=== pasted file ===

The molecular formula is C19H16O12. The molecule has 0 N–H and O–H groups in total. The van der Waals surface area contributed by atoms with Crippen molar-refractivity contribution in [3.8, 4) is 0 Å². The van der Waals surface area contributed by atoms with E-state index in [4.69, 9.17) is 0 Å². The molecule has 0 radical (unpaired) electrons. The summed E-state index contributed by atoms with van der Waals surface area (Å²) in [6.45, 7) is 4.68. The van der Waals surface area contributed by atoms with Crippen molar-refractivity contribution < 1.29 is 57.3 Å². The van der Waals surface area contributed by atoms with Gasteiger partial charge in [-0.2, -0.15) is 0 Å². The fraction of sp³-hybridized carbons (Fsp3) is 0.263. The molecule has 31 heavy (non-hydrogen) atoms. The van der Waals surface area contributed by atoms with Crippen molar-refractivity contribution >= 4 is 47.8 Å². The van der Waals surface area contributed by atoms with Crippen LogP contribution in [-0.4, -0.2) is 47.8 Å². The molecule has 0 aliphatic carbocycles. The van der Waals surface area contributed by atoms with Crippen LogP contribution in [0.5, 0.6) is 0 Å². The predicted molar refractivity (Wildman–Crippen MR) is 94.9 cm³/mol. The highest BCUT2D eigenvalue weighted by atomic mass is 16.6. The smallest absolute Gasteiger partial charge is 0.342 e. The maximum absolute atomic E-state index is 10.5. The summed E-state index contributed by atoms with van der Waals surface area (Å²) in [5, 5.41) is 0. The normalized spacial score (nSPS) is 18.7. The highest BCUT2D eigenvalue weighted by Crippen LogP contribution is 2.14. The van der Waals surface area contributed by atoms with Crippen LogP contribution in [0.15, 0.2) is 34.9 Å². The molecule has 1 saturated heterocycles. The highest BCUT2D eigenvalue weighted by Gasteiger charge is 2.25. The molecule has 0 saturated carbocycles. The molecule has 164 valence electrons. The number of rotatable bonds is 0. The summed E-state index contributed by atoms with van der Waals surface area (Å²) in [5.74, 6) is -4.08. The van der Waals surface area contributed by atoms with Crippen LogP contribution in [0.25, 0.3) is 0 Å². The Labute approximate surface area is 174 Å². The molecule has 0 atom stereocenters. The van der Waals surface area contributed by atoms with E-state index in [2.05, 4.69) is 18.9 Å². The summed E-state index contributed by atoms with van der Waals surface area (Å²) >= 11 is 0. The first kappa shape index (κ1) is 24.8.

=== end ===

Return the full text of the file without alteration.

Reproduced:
The molecular formula is C19H16O12. The molecule has 0 N–H and O–H groups in total. The van der Waals surface area contributed by atoms with Crippen molar-refractivity contribution in [3.8, 4) is 0 Å². The van der Waals surface area contributed by atoms with E-state index in [4.69, 9.17) is 0 Å². The molecule has 0 radical (unpaired) electrons. The summed E-state index contributed by atoms with van der Waals surface area (Å²) in [6.45, 7) is 4.68. The van der Waals surface area contributed by atoms with Crippen molar-refractivity contribution < 1.29 is 57.3 Å². The van der Waals surface area contributed by atoms with Gasteiger partial charge in [-0.2, -0.15) is 0 Å². The fraction of sp³-hybridized carbons (Fsp3) is 0.263. The molecule has 31 heavy (non-hydrogen) atoms. The van der Waals surface area contributed by atoms with Crippen molar-refractivity contribution >= 4 is 47.8 Å². The van der Waals surface area contributed by atoms with Crippen LogP contribution in [-0.4, -0.2) is 47.8 Å². The molecule has 0 aliphatic carbocycles. The van der Waals surface area contributed by atoms with Crippen LogP contribution in [0.5, 0.6) is 0 Å². The predicted molar refractivity (Wildman–Crippen MR) is 94.9 cm³/mol. The highest BCUT2D eigenvalue weighted by atomic mass is 16.6. The smallest absolute Gasteiger partial charge is 0.342 e. The maximum absolute atomic E-state index is 10.5. The summed E-state index contributed by atoms with van der Waals surface area (Å²) in [5, 5.41) is 0. The normalized spacial score (nSPS) is 18.7. The highest BCUT2D eigenvalue weighted by Crippen LogP contribution is 2.14. The van der Waals surface area contributed by atoms with Crippen LogP contribution in [0.15, 0.2) is 34.9 Å². The molecule has 1 saturated heterocycles. The highest BCUT2D eigenvalue weighted by Gasteiger charge is 2.25. The molecule has 0 saturated carbocycles. The molecule has 164 valence electrons. The number of rotatable bonds is 0. The summed E-state index contributed by atoms with van der Waals surface area (Å²) in [5.74, 6) is -4.08. The van der Waals surface area contributed by atoms with Crippen LogP contribution in [0.25, 0.3) is 0 Å². The Labute approximate surface area is 174 Å². The molecule has 0 atom stereocenters. The van der Waals surface area contributed by atoms with E-state index in [2.05, 4.69) is 18.9 Å². The summed E-state index contributed by atoms with van der Waals surface area (Å²) >= 11 is 0. The first kappa shape index (κ1) is 24.8.